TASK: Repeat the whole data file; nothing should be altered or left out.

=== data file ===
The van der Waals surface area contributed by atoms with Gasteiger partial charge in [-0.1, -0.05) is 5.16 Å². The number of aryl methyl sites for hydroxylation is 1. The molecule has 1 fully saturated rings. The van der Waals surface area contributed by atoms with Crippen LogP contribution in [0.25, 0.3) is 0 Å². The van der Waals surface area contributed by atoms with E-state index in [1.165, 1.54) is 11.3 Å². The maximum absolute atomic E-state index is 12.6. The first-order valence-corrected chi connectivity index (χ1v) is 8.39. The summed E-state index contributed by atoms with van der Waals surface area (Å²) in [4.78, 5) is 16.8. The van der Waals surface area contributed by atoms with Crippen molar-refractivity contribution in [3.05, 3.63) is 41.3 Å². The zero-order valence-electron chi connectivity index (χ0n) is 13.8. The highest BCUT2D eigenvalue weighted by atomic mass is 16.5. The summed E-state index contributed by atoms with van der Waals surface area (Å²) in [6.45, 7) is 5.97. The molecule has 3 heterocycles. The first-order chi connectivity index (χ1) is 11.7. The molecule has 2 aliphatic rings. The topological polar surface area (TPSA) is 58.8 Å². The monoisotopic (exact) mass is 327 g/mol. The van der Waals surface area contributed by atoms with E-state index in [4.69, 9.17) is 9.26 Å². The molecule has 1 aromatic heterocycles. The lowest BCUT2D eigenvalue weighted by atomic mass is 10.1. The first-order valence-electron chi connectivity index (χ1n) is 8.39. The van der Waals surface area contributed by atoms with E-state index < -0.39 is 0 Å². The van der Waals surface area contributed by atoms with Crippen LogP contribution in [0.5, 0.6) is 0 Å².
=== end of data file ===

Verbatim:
The van der Waals surface area contributed by atoms with Gasteiger partial charge in [-0.1, -0.05) is 5.16 Å². The number of aryl methyl sites for hydroxylation is 1. The molecule has 1 fully saturated rings. The van der Waals surface area contributed by atoms with Crippen LogP contribution in [0.25, 0.3) is 0 Å². The van der Waals surface area contributed by atoms with E-state index in [1.165, 1.54) is 11.3 Å². The maximum absolute atomic E-state index is 12.6. The first-order valence-corrected chi connectivity index (χ1v) is 8.39. The summed E-state index contributed by atoms with van der Waals surface area (Å²) in [4.78, 5) is 16.8. The van der Waals surface area contributed by atoms with Crippen molar-refractivity contribution in [3.05, 3.63) is 41.3 Å². The zero-order valence-electron chi connectivity index (χ0n) is 13.8. The highest BCUT2D eigenvalue weighted by atomic mass is 16.5. The summed E-state index contributed by atoms with van der Waals surface area (Å²) in [6.45, 7) is 5.97. The molecule has 3 heterocycles. The first-order chi connectivity index (χ1) is 11.7. The molecule has 2 aliphatic rings. The topological polar surface area (TPSA) is 58.8 Å². The monoisotopic (exact) mass is 327 g/mol. The van der Waals surface area contributed by atoms with E-state index in [4.69, 9.17) is 9.26 Å². The molecule has 1 aromatic heterocycles. The lowest BCUT2D eigenvalue weighted by atomic mass is 10.1. The first-order valence-electron chi connectivity index (χ1n) is 8.39. The van der Waals surface area contributed by atoms with E-state index < -0.39 is 0 Å². The van der Waals surface area contributed by atoms with Crippen LogP contribution in [0.5, 0.6) is 0 Å².